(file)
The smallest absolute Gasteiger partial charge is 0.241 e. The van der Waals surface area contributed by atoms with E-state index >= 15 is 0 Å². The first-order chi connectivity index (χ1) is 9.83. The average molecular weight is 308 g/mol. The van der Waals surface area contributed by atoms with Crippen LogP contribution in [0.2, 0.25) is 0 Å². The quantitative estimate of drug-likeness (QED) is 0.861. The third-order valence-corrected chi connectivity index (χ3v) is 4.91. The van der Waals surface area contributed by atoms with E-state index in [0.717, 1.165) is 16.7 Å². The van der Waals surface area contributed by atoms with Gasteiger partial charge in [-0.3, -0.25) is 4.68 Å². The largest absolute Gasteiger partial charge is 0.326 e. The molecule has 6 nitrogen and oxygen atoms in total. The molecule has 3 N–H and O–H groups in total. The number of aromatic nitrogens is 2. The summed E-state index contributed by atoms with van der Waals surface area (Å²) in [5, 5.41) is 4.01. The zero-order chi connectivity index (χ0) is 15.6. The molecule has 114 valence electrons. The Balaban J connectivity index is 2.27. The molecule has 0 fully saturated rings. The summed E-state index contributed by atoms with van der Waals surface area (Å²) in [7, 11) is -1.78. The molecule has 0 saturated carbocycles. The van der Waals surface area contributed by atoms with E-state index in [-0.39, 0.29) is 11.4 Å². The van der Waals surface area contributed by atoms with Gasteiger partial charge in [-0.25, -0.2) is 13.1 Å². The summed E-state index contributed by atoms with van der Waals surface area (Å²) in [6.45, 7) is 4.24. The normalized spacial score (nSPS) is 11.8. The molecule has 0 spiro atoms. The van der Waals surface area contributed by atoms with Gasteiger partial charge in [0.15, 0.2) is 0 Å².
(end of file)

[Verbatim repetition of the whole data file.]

The smallest absolute Gasteiger partial charge is 0.241 e. The van der Waals surface area contributed by atoms with E-state index >= 15 is 0 Å². The first-order chi connectivity index (χ1) is 9.83. The average molecular weight is 308 g/mol. The van der Waals surface area contributed by atoms with Crippen LogP contribution in [0.2, 0.25) is 0 Å². The quantitative estimate of drug-likeness (QED) is 0.861. The third-order valence-corrected chi connectivity index (χ3v) is 4.91. The van der Waals surface area contributed by atoms with E-state index in [0.717, 1.165) is 16.7 Å². The van der Waals surface area contributed by atoms with Gasteiger partial charge in [-0.3, -0.25) is 4.68 Å². The largest absolute Gasteiger partial charge is 0.326 e. The molecule has 6 nitrogen and oxygen atoms in total. The molecule has 3 N–H and O–H groups in total. The number of aromatic nitrogens is 2. The summed E-state index contributed by atoms with van der Waals surface area (Å²) in [5, 5.41) is 4.01. The zero-order chi connectivity index (χ0) is 15.6. The molecule has 114 valence electrons. The Balaban J connectivity index is 2.27. The molecule has 0 fully saturated rings. The summed E-state index contributed by atoms with van der Waals surface area (Å²) in [7, 11) is -1.78. The molecule has 0 saturated carbocycles. The van der Waals surface area contributed by atoms with E-state index in [-0.39, 0.29) is 11.4 Å². The van der Waals surface area contributed by atoms with Gasteiger partial charge in [-0.25, -0.2) is 13.1 Å². The summed E-state index contributed by atoms with van der Waals surface area (Å²) in [6.45, 7) is 4.24. The normalized spacial score (nSPS) is 11.8. The molecule has 0 spiro atoms. The van der Waals surface area contributed by atoms with Gasteiger partial charge in [0.15, 0.2) is 0 Å².